Should Virginia’s pretrial disclosure rules be changed to give defendants greater access to evidence?
Defense counsels seek to tip justice’s scale
Doucette is commonwealth’s attorney for Lynchburg and president of the Virginia Association of Commonwealth’s Attorneys.
Deborah Caldwell-Bono’s commentary exemplifies the current confusion generated by the Indigent Defense Task Force’s proposed discovery rule change. The IDTF confuses the different nature of statutory discovery of police reports, which contain the personal identifying information of victims and witnesses, with constitutional exculpatory evidence.
For more than 50 years, prosecutors have had the constitutional duty to turn over any evidence material to guilt or punishment that is in their possession and is favorable to the accused. In thousands and thousands of cases each year, prosecutors honor that obligation. But because of a handful of high-profile cases in which exculpatory evidence was not fully turned over, the IDTF now claims we need to modify the rules dealing, not with exculpatory evidence, but with discovery.
Basically, they are saying because a few prosecutors did not follow the rules requiring disclosure of exculpatory evidence, we now are going to make them disclose the inculpatory evidence.
This new evidence they want disclosed will include police reports with the names, addresses, phone numbers and other identifying information of victims and witnesses. It also will include these witnesses’ statements. Such disclosure can have a significant chilling effect on the cooperation of law-abiding citizens and will make justice more difficult to attain. Prosecutors who previously had an “open file” policy are rethinking their position after seeing police reports and witness statements being posted on the Internet or circulated among gang members.
For many years, defense attorneys have worked with the present discovery rule. They effectively and exhaustively cross-examine prosecution witnesses at preliminary hearings so they will be prepared for trial. Nothing has changed recently concerning defense counsels’ abilities. What has changed is that defense attorneys sense an opportunity to modify the present fair rule into a future favorable rule. Favorable to criminal defendants.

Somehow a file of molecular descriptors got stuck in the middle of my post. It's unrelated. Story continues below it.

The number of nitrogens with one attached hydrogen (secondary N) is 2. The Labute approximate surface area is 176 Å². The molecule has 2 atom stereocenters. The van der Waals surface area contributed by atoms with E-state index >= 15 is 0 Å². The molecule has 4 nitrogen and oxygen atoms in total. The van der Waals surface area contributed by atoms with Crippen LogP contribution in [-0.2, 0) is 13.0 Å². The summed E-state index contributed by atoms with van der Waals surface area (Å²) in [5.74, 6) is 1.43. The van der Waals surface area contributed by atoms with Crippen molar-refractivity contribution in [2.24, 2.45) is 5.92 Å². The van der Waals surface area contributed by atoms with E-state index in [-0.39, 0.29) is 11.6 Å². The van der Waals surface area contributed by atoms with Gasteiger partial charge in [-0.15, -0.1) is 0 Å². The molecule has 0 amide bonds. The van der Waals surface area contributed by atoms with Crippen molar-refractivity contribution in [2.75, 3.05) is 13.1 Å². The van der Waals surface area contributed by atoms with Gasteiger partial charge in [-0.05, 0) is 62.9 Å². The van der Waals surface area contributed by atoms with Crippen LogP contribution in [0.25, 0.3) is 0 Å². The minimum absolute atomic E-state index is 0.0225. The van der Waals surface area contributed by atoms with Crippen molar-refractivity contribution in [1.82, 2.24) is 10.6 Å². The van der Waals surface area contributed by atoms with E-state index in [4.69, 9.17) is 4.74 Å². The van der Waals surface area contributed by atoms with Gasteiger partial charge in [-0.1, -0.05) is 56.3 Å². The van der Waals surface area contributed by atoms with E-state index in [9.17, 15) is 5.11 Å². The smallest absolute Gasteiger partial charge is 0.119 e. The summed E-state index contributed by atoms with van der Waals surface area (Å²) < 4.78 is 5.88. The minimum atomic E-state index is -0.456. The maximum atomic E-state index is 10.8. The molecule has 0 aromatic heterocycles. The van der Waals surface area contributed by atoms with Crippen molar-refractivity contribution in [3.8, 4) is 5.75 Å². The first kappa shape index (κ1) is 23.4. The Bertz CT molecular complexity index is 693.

Prosecutors call all the shots, and lawmakers let them
Caldwell-Bono is a Roanoke defense attorney and a member of the board of directors for the Virginia Association of Criminal Defense Lawyers.
The prosecutor’s assertions that being fair would lead to dire consequences is contradicted by experience. The federal system provides for full disclosure and has operated for decades without such repercussions. Those jurisdictions in Virginia wherein the prosecutors elect to provide opposing counsel full access to and copies of documents have suffered no such dire consequences.
Orders directing that copies are not to be provided to third parties nor to be taken from the defense attorney’s office unless in counsel’s possession provide safeguards against public dissemination.
The General Assembly is not going to be considering legislation on this issue when the committee that reviews proposed bills regarding criminal matters is prosecution-oriented and kills any such bills proposed. If the bill never gets out of committee, legislators as a whole never have the opportunity to fix the problem.
All it takes to initiate a criminal prosecution in Virginia is for an individual to go before a magistrate, raise his right hand and swear to tell the truth. A criminal charge is then issued.
The police then gather “evidence” such as witness statements. Thereafter, the prosecutor has total control over the disclosure of such evidence. Whether opposing counsel learns of statements, has access to statements or gets copies of statements is decided by the prosecutor. Defense counsel cannot obtain witness statements from the police, as the police are deemed to be agents of the prosecutor.
Although most Virginia prosecutors are fair-minded and have full disclosure, a minority favor convictions over justice. No individual should be wrongfully convicted, incarcerated or sentenced to death because a prosecutor failed to do his or her job.
Justice demands full access to both parties. The current system is about as fair as having one team in the Super Bowl make all the calls.